Tuesday, January 31, 2012


We all know that in life, the really important stuff is intangible, the real value lies in our relationships with one another and our experiences... but we all have those material things we just find it so hard walk away from.

A few years ago, I wrote a blog post talking about my wonderful grandmother Josephine, or as us kids all called her, Nana. She had turned 87, and I took her out for a portrait session.  She LOVED those pictures, and our family has really enjoyed having them.

The incredible matriarch of our family passed away peacefully and surrounded by family last fall, having stayed on earth long enough for us to give her a 90th birthday party.  So many people came, we ran out of food despite elaborate preparations beforehand.  At the funeral home for her visitation, it was standing room only.  People I'd never heard of were coming up to the podium to talk about how sweet and wonderful she had been to them-- people of all ages.  One guy was in tears recalling his memories of Mrs. Klotz from childhood, and delicious lemonade she made for the neighborhood kids.

After she had left her home for the last time, I went in with my camera because I had a deep-seated need to get pictures of things in her house just as she left them.  Her wish was always for the house to be sold once she passed, and it was inevitable that many people would be coming through, moving things, rearranging, and preparing it for sale.  This little blue house at 6632 Rodrigo, near Memorial Park, among the beautiful high dollar town homes of recent construction,  had been "home" to all of us.  My grandma and grandpa purchased it for about $8,000 in the early 1940's.

I was there for hours, and took hundreds of pictures.  I adored being here, among all her things.  It felt special, like being with her, knowing that hen you walked in her door you always got a smile and a hello.  Believe you me, there were things.  She threw away NOTHING.  Every little scrap of material, every prayer card, every newspaper clipping, coffee mug, Happy Meal toy, church bulletin, every recipe clipped from an Imperial Sugar bag... it was all there.  All of the history that made this huge family.  All of the insignificant familiarities. I captured the ones that meant the most to me.

This Christmas, I wanted to find a way to share them with my family.  I made notecards from 13 of the images (trust me it was difficult to narrow them down!).  I kept my project a secret from everyone, it was so hard not to share it with my mom, my aunts, my sister, my cousins... but I wanted it to be a special moment when they opened those boxes.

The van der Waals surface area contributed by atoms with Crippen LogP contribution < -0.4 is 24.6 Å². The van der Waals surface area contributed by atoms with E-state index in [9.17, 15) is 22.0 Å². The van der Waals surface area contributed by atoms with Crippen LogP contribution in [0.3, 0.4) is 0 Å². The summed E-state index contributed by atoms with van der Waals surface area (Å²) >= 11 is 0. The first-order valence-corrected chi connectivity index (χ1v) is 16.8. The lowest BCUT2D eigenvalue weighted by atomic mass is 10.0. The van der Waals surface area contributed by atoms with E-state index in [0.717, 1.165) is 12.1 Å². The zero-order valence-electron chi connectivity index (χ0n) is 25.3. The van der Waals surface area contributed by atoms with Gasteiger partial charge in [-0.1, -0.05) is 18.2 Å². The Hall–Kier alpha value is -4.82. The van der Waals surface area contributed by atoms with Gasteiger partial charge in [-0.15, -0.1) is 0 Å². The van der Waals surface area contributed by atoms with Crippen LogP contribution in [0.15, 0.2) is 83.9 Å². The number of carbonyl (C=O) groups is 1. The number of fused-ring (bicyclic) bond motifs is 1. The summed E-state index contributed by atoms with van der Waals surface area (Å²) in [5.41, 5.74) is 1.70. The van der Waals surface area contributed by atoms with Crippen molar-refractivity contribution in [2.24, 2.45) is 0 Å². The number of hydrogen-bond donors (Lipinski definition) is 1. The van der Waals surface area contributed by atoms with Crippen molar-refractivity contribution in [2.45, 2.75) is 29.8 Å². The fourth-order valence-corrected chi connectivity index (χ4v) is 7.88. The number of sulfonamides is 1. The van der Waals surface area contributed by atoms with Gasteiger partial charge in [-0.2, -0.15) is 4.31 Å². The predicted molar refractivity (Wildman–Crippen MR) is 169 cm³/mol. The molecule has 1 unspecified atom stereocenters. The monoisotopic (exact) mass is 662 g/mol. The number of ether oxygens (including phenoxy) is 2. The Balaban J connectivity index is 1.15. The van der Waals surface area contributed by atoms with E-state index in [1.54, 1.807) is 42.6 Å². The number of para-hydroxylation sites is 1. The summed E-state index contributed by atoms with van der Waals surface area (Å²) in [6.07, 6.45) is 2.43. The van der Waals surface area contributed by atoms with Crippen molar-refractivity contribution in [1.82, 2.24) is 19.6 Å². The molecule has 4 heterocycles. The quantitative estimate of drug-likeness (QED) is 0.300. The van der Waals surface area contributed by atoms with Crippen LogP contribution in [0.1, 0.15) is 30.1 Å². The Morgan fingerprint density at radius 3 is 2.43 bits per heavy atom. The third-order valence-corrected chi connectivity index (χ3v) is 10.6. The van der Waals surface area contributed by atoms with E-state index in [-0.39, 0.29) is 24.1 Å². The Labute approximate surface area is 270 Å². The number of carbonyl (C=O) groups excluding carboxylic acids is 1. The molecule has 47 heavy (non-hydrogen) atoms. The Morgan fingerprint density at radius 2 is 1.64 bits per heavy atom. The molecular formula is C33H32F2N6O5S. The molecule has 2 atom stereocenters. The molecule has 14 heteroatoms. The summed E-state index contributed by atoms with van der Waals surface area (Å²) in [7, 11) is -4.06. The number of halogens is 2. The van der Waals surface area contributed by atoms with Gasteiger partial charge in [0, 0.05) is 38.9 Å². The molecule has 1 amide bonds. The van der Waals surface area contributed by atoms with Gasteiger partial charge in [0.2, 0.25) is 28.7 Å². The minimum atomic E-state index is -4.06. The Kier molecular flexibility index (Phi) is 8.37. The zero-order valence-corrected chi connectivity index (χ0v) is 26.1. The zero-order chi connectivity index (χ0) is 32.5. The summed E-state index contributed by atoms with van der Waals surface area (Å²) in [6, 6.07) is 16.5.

Yesterday, the family closed on the sale of Nana's home.  A developer will eventually level it and build a couple of very nice town homes, and my hope is that they're just as full of life, love and family as 6632 Rodrigo ever was.  I can't even explain how much love there is in the dirt at that house.  How many little periwinkle sprouts she grew in the front and back yards.  Truly, there is love even in the dirt.  I hope that a family there feels the residual warmth and hope that was always there for our family.

Here are some of the images I captured from her home.  Enjoy : )  We can't keep her home there for all time, but at least we can preserve and share our memories of it.

Where it all began. I don't know how long this house number hung in the front yard, but I can tell you it's longer than 36 years.

Her hand-cut, made-from-scratch sugar cookies... a staple at every family event, and in her cookie jar.  You couldn't leave after visiting her house without a baggie "for the children".

I have no idea where this came from, but I always like it.  It hung on the wall in the kitchen.

Periwinkles!  She always had gardens full of them, and would root and plant more.  She adored pretty flowers and bright colors.

Lots of Catholic prayer cards from were stacked around her sewing basket, with its familiar peachy plastic flower material on top.

The stove knobs in her kitchen, worn from wear, operated by touch.  So many delicious pots of chicken noodle soup, goulash, and Polish sausage were prepared here.


Her cute little copper measuring cups, and the worn countertop. 

Most people in our family would see these chairs and think "DOMINOES".  My grandpa would sit on the back patio with all the men, drink beer, and play dominoes at most family gatherings.  You could always squeeze your way in as a kid and get a hug, a kiss, and a "You're so beautiful, Baby, I love you so much" from Popo.

No reputable Catholic's garden would be complete without St. Francis.

Every grandchild snuggled in cool, clean cotton sheets on a feather pillow with this bear.  He was the resident favorite toy (in close second was the sock monkey).

Something so mundane as a doorknob triggers memories of the hollow sound the bathroom floor made when you walked on it, the rolling of the pocket door in the bathroom when you closed it, the smell of Ivory soap on your hands as you washed them in the cold water of the sink.  In winter, the warm beautiful blue glow of the flame in the gas heater.


Anonymous said...

What wonderful memories of a beloved grandmother. Sometimes a picture is worth more than 1000 words. Thanks so much for sharing. You made my day! xo Lily Cosse'

Fun Science Worksheets said...

Lovely pictures and awesome photography.

CleanRoom Consultants said...

Nice Photography!!!Good work....

Corporate Child care in Bangalore said...

Amazing photo... nice Blog!!!thanks

tletroisebrown said...

I lost my grandmother about three years ago now. When I think of her home, I think of her. Thanks for sharing this. It's beautiful.

canvas photo said...

beautiful shots your grandmother would be very proud